Saturday, March 03, 2007

Nit-picking   posted by p-ter @ 3/03/2007 03:05:00 PM

An article in the Journal of the American Medical Association last year made the case for reconsidering studying the genetics of traits like smoking, arguing that the benefits or such research are limited, at best. I don't totally disagree with the points they make, but statements like this just never should have made it past reviewers:
[I]ncreasingly popular genome-wide association studies have thus far demonstrated only modest success (ie, logarithmic odds [LOD] score of 2.7 for smoking dependence in identifying influential candidate genes. What is the likelihood that further studies will ultimately lead to a gene variant (or gene variants) with both overwhelming influence and ability to affect significant changes in behavior commensurate with community-based interventions?
The study they cite is, of course, not a genome-wide association study, but rather a genome-wide linkage study. The two are not that same thing, and if this reflects a deeper misunderstaning of the different approaches used to map variation underlying traits in humans (as opposed to a simple brain freeze), the authors really have no idea what "the likelihood that further studies will ultimately lead to a gene" is, nor did they bother to think about their question very seriously.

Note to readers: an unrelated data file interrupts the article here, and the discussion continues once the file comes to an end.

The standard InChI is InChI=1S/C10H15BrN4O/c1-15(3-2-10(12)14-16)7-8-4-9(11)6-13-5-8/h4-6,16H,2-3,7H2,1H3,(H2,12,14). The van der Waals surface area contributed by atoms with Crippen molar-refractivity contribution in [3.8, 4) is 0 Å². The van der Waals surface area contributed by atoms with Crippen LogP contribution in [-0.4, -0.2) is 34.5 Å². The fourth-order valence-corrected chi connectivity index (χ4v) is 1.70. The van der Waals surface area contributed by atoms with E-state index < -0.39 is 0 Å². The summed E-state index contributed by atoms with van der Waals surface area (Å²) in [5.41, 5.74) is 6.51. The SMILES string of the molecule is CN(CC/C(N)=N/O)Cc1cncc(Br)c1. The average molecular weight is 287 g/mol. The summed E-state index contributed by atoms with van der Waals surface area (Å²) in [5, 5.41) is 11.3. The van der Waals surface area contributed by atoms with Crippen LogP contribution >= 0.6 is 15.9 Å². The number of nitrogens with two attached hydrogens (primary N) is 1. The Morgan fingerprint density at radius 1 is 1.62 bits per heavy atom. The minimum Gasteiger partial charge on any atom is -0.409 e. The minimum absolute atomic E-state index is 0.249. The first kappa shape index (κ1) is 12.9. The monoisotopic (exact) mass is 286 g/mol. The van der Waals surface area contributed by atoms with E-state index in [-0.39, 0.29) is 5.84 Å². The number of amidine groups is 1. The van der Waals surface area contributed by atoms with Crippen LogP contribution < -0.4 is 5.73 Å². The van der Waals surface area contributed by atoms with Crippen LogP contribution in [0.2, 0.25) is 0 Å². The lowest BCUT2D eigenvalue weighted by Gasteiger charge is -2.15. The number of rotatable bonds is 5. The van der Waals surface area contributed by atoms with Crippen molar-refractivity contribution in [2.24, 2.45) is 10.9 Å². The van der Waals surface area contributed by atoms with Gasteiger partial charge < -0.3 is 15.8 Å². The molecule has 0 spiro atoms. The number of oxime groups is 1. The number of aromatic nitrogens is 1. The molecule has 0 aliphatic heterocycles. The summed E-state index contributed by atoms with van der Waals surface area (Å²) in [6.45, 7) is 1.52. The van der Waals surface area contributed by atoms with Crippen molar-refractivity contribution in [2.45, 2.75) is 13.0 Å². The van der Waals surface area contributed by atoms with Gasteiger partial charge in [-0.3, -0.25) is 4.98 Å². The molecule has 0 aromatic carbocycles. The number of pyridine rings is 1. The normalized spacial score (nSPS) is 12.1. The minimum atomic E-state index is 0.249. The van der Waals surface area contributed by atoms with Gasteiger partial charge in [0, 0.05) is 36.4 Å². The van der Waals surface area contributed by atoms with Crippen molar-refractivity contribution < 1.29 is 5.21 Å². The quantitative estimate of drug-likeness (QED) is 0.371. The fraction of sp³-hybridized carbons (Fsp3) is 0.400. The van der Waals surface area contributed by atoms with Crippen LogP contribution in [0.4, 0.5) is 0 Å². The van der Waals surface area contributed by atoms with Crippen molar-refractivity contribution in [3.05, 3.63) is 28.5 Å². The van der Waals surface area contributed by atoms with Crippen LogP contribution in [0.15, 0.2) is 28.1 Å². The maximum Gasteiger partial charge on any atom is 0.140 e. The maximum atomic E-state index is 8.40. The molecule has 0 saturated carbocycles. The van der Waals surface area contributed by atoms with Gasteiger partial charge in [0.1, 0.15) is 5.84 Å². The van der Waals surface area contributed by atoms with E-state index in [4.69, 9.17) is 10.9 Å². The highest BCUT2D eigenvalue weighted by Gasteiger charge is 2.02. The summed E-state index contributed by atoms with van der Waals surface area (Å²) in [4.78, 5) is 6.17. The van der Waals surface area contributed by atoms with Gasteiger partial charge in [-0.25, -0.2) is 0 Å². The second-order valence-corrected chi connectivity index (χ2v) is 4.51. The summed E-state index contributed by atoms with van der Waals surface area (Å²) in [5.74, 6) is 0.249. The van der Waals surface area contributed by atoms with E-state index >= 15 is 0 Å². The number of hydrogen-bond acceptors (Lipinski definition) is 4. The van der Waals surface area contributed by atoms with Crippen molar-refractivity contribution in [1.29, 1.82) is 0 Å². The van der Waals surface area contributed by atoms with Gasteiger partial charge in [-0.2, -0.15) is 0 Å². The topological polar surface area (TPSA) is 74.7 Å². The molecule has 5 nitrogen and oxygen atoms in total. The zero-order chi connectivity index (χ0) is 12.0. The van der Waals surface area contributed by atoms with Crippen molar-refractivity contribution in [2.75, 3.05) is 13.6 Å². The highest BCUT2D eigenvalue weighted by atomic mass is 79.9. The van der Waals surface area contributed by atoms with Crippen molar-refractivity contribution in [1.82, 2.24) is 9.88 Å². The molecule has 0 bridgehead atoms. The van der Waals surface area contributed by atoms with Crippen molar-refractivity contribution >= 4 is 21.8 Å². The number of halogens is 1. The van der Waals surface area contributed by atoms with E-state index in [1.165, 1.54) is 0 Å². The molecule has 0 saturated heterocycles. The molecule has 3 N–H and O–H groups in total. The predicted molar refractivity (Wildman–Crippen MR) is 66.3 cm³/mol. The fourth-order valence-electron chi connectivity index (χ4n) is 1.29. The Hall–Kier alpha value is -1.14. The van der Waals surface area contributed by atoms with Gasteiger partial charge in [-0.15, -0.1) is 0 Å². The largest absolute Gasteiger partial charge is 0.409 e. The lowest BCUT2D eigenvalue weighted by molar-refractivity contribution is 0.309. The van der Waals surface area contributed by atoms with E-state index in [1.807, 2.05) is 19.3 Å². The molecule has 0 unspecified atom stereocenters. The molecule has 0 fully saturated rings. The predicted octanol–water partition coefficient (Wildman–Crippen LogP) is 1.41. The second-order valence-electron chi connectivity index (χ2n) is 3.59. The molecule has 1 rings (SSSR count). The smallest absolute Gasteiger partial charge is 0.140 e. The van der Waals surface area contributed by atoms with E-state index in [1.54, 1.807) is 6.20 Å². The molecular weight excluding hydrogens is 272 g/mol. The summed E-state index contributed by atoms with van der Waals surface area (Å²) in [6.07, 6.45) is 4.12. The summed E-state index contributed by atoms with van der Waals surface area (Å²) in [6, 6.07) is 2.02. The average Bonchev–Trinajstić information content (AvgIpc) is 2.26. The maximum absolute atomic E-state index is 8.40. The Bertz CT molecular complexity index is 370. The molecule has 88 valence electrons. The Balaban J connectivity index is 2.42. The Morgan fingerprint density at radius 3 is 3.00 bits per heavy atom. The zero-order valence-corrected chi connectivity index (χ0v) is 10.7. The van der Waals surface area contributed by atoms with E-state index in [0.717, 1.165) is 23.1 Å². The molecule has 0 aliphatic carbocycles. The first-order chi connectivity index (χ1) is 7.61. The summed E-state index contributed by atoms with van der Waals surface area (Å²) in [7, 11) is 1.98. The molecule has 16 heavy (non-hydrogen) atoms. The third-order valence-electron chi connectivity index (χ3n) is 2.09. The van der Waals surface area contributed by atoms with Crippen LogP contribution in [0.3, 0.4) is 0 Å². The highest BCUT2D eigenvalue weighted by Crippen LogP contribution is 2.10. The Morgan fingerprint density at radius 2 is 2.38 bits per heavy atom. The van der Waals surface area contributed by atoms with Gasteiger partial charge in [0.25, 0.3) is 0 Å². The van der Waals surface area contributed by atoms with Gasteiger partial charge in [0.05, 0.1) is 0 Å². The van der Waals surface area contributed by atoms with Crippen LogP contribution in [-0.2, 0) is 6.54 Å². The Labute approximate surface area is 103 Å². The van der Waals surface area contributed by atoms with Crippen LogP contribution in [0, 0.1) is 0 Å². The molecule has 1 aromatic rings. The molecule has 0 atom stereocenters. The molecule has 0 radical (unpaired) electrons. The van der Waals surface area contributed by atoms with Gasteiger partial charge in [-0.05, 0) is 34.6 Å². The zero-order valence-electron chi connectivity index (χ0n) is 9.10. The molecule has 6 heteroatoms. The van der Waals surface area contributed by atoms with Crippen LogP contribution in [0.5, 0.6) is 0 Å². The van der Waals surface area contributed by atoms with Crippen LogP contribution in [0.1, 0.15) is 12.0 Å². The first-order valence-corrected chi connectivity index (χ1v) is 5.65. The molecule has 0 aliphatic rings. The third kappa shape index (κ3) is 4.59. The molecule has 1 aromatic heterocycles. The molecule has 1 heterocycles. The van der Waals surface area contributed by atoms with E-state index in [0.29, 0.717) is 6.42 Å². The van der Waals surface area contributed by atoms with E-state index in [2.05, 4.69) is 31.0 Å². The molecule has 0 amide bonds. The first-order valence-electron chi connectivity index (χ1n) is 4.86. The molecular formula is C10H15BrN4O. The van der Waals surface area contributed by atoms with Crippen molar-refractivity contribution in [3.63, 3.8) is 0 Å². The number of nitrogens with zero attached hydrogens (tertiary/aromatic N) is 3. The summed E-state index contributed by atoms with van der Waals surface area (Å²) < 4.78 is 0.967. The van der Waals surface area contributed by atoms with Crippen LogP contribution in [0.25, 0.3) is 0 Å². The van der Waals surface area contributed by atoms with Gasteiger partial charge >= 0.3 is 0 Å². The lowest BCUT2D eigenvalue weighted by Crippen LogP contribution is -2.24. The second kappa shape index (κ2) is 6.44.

Their article elicited a response, and the response to the response includes this gem:
In response to Dr Bierut and colleagues, the central motivation of our Commentary was not to curtail research funding, and we hope that a careful reading will dissuade others from this interpretation. Rather, we argued for wise use of public resources.
Ah, right, of course. Funny how that non-call for curtailing funding included this:
Genetics studies should be acknowledged as currently unlikely to lead to improved lung cancer prevention compared with the proven, non-genetic-based strategies for smoking cessation outlined above. Even as an interim measure, genetic testing should be secondary in funding and emphasis to universal measures to decrease smoking. And given the obvious dangers of tobacco and the associated imperative to eliminate it, research undertaken purely to unravel mechanisms of tobacco-related cancer is difficult to justify, unless the research can be shown to provide insight into fundamental cancer pathophysiology